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Brick Breakdown: LEGO BrickHeadz Series 1

(Written by William)

I should start out by saying that this Brick Breakdown segment is going to be a bit different from previous ones. As the LEGO BrickHeadz series uses very similar building techniques in all of the sets, I thought it made more sense to write about the entire series, instead of each separate character. So today, we will be discussing all the building techniques found in LEGO BrickHeadz Wave 1. 🙂

As you probably know already, LEGO BrickHeadz Wave 1 includes mostly LEGO DC and LEGO Marvel Super Heroes characters, along with two sets from Beauty and the Beast, and two from the latest Pirates of the Caribbean Movie. One thing that I found very interesting is that – at least in the Marvel sets – LEGO designers used very specific versions of the characters. This seems to indicate that we might be getting alternate versions of these characters later down the line.

As far as the whole concept of LEGO BrickHeadz, I first saw them via coverage of last year’s San Diego Comic-Con… and I wasn’t sold on the idea. However when Wave 1 was released, and I saw the very reasonable price, I thought to give them a chance. And, I promptly fell in love with these little guys. LEGO BrickHeadz are the type of sets that look and feel better in real life than on images. I think this has to do with their weight and artistry that you can’t appreciate until you build at least one. This is why I thought I should definitely write about them.

As far as building-techniques go, overall I would say that this is a great series to get a handle on both sculpting shapes, and simple sideways building. The simple base core that you can find in all of the characters give you some really excellent parts for sideways building, and you can easily see how to adapt the techniques to making your own characters, as we demonstrated in this article: Expanding the LEGO BrickHeadz Collection! However, for more advanced building-techniques we will need to look a bit more critically. So let’s begin…


A popular feature in anime is chibi, or super-deformed. The style is meant to be a light-hearted portrayal of the characters in a series. It often promotes an oversized head, which tends to be half the size of the entire figure. In order to accomplish this, the rest of the character is shrunk by giving it a square body and very tiny limbs. By keeping the head so large, the figures retain a high degree of expression and character traits.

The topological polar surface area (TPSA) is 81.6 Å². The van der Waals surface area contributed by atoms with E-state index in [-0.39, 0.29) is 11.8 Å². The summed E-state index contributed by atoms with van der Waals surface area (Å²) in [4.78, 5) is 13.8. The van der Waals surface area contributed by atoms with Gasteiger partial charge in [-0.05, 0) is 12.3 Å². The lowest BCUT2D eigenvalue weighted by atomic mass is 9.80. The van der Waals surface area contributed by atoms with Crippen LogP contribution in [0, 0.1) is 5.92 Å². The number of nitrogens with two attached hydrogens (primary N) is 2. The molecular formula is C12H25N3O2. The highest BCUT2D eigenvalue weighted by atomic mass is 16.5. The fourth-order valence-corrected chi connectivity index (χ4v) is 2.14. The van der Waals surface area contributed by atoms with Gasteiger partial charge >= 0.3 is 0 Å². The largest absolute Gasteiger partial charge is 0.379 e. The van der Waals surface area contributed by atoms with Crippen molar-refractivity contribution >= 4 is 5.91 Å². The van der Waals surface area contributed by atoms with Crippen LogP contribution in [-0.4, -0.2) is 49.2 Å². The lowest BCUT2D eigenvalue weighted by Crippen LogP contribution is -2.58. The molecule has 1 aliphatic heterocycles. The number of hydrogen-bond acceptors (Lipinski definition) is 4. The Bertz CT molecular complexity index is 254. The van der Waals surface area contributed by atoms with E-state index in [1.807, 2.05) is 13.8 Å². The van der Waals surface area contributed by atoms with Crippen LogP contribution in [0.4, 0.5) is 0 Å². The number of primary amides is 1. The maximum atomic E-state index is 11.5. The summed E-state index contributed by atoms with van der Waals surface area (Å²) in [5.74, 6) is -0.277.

It is this super-deformed style that LEGO BrickHeadz uses, and for the most part, the scaling all revolves around fours. The body of the characters has a 4×4 stud footprint, and it is 12 plates high, (which means it is four studs high with 2 plates left over). If you cover the side of the body with a 4×4 plate, only the 1 plate high neck and 1 plate high shoes will stick out. In other words, the body is basically a cube. The sides of the head are built off of a 4×4 footprint as well.

Due to this scaling, the brick that serves as the chest of most of the figures is printed, since there is not enough space to get a large amount of brick-built detail in place. Instead, all the fancy building is kept for the head. Keep in mind that the head is enlarged, so certain details get accentuated. It is during building the head when you’ll discover whether or not you like the LEGO BrickHeadz characters. You very likely will, but even if you don’t, you will end up with a collection of some really useful pieces.


If you don’t care for the look of the LEGO BrickHeadz characters, it might have something to do with their faces. Compared to the rest of the head/hair/headgear, they are a bit plain. A great example is Belle’s face; it’s pretty much tan tiling with two eyes, and it looks very square.